Impact on Business of Growing Interest in Paid Family and Medical Leave
First, it’s helpful to understand the difference between two similar, related terms: short-term disability and the Family and Medical Leave Act:
- Short-Term Disability Insurance: This benefit pays an injured employee compensation or income replacement for a non-job-related injury or illness when they are unable to work for a limited time. Many employers offer short-term disability insurance to their employees. Five states — California, Hawaii, New Jersey, New York, and Rhode Island — mandate that employers offer the coverage. One benefit to employers who provide short-term disability insurance is the federal tax deduction they get.
- Family and Medical Leave Act (FMLA): This federal law requires employers to guarantee employees up to 12 weeks of unpaid leave for certain family or medical reasons. Employers also must offer employees who take FMLA leave a job when they return to work — though not necessarily the same job — with comparable pay and benefits. Companies with fewer than 50 employees are exempt from the law. Employees are eligible if they have worked for the employer for 12+ months, and at least 1250 hours over the past 12 months, and work at a location that employs 50 or more employees within 75 miles. There are also special rules applied to military family leave.
Paid Family and Medical Leave
Paid family and medical leave (PFML) is generally offered at the state level and provides paid leave benefits to employees who are experiencing the birth of a child or a serious illness. Since benefits vary by location, employees may also be able to get paid leave to participate in U.S. military activities or support a family member who has a serious medical condition. Currently, at least nine states — including California, Massachusetts, New York, New Jersey, Rhode Island, Connecticut and Washington D.C. — already require or will in 2022 begin requiring employers to offer PFML.
PFML is funded by paycheck withholdings and administered by the state where the employee works. Since each state oversees its own program, the rules differ from state to state. For instance, in Massachusetts, PFML is available to full-time and part-time seasonal employees. Employers are required to impose a tax of no greater than 0.75% of eligible wages, with the maximum amount coming out of employee paychecks being no more than $0.38 per $100.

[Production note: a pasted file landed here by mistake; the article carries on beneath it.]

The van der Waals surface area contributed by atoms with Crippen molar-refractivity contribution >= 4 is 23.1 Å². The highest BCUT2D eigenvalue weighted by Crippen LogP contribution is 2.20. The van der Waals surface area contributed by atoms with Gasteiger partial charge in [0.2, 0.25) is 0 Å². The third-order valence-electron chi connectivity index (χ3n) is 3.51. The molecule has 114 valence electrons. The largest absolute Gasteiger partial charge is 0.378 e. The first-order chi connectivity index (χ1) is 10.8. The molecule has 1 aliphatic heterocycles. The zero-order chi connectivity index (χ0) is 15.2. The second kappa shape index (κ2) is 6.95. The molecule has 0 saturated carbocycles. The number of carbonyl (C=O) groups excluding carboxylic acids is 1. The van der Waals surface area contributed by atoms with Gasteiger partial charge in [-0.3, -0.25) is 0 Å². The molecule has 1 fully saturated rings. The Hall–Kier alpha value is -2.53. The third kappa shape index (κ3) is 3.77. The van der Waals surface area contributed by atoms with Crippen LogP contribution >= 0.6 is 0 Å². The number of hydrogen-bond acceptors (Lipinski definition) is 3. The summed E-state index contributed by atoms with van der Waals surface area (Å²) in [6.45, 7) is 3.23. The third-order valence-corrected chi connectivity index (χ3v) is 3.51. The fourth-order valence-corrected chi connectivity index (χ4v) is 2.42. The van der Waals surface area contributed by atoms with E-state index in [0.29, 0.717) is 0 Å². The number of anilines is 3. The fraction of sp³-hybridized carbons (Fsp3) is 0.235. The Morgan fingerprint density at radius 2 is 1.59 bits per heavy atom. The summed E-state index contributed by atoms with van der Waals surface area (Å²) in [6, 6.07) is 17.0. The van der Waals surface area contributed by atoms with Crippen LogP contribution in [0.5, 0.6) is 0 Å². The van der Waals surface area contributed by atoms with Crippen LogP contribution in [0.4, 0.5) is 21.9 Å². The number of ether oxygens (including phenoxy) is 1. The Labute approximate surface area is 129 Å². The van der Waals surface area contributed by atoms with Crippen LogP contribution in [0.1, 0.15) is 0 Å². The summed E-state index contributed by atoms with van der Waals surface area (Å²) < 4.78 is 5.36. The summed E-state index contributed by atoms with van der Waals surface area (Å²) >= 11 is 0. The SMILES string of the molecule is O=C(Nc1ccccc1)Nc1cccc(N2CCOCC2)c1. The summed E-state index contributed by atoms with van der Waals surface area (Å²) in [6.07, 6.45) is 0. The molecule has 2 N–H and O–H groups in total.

Self-employed individuals in Massachusetts may contribute but are not required to. Certain employers may apply for an exemption from collecting, remitting, and paying PFML contributions. However, Massachusetts plans must have benefits equal to or greater than the benefits provided by the PFML law, as well as the same rights and protections.
An employee may be eligible for both short-term disability benefits and PFML, but the two benefits cannot be taken at the same time. For instance, a new mother who qualifies for short-term disability after giving birth can choose to take all or any portion of her available short-term disability weeks and then take PFML at any time within the first 12 months; or she could take PFML without using any short-term disability. Whatever an employee decides, no more than 26 weeks of combined short-term disability and PFML benefits are allowed in a 52-week period.
The Future of PFML
There is interest in requiring employers in all states to offer 12 weeks of paid family and medical leave. Democrats included the provision in the draft bill of their $3.5 trillion spending plan. Republicans strongly oppose the spending package, saying that it will overheat the economy. The spending plan “would drown American families in debt, deficits and inflation,” according to Senate Minority Leader Mitch McConnell.
Democrats say the purpose of the measure, part of their Build Back Better Act, is to guarantee workers with time off to raise newborn children or deal with a medical emergency. If approved, the benefits would be effective in 2023 on a sliding scale, with lower-earning workers experiencing the largest bulk of their pay replaced monthly.
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